Saturday night, 15-year-old pianist Zhu Wang played Mozarts beloved Concerto No. 21 as if he were twice or three times his age. Born in Yueyang City, Hunan Province, China, in 1997, Zhu plays with the flair, sensitivity and discipline of a well-seasoned soloist.
Only a month ago, the youngest performer in the Hilton Head International Young Artist Competition, Zhu walked away with the top prize. Credit San Juan Symphony Artistic Director Arthur Post for bringing Zhu here. Given his highly musical performance, its no wonder our local audience erupted with whistles, shouts and robust applause. Next week, Post announced, he and Zhu will repeat this endeavor with the Hilton Head Symphony. No doubt another audience explosion is in store.
Zhu is a student at the middle school of Shanghai Conservatory. Hes already won a backpack full of prizes, and were likely to hear more of him in the future.
After the long orchestral introduction of Mozarts concerto, Zhus brilliant technique became immediately apparent. He set forth a dazzling array of fast passages that could easily have pushed Post into an unwanted tempo. But Zhu and Post held a stately pace throughout. Zhu expertly contrasted the two opening themes, an understated military-style march and a playful filigree, with seriousness and sparkle.
When the orchestra paused to open the door for the first movements cadenza, Zhu displayed his technical mastery and deep sense of lyricism. Beginning with motifs echoing the movements architecture,Zhu dazzled with cross-handed agility and then streamed into Romantic territory, a little Rachmaninoff in the midst of Mozart. Thats what cadenzas are for a mini solo, a riff on the musical material, in the midst of a great orchestral structure.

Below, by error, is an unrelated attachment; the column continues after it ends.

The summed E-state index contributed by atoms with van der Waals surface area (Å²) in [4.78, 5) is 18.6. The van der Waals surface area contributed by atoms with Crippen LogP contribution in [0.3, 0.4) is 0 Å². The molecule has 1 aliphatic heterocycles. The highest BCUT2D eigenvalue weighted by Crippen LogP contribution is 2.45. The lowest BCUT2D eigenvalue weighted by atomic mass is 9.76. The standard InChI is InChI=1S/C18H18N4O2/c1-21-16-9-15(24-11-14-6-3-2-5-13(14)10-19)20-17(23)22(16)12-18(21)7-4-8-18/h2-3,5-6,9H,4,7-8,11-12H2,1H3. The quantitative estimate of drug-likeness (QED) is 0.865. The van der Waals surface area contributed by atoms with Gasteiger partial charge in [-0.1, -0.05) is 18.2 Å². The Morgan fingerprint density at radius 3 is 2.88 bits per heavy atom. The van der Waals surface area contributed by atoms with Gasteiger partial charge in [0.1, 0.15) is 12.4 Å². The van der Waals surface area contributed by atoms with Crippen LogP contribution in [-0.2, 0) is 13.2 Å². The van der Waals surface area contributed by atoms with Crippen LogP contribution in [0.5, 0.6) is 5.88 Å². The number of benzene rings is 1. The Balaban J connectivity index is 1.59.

Zhus cadenza seemed a fitting preparation for the melancholic Andante, the second movement made famous as the film theme for Elvira Madigan. Neither Zhu nor Post let the interpretation slip into a maudlin gauze. Instead, all the musicians gave the Andante a clean reading with just a touch of delicacy and longing.
The Allegro vivace assai is a mock-serious romp where contrasts make all the difference. Zhus very short power-cadenza propelled the final race to the finish.
With his youthful energy and assured technique, the soloist could have pressured the orchestra into a feverish tempo. But Zhu, Post and the orchestra had already agreed upon a steady, but natural momentum. And it all led to a clean, crisp, thrilling finish.
The concert opened quietly with an odd choice of overture. In 1913, English composer Frederick Delius wrote a little tone poem about the first sounds of spring. Embedded in a gauzy texture of a morning mist, you could hear a faint, low cuckoo, played by clarinetist Anne Sanchez.
Only seven minutes long, this whiff of British impressionism quickly gave way to the clear heart of the concert, Mozarts concerto. The final half celebrated spring with Beethovens Sixth Symphony, the Pastoral.
The orchestras somewhat hesitant beginning, with its tricky, immediate retard, soon gave way to a robust and beautiful rendering of this big work.
The second movement in particular brought out the idealized nature of Beethovens vision of the countryside. Dreamy passages floated over and through the hall like a benediction.
But Beethoven being Beethoven, the final movement delivered on the composers infamous contrasts. In a magnificent musical thunderstorm, the climax crashed through with Jonathan Lattas sudden propulsive blows to the timpani; the strings providing lightning strikes with sharp octave jumps. All fury broke loose, then the storm subsided into lush unison passages in the strings echoing earlier themes.
Beethovens Sixth was a fitting conclusion to a very satisfying evening and good musical year.
email@example.com. Judith Reynolds is a Durango writer, artist and critic.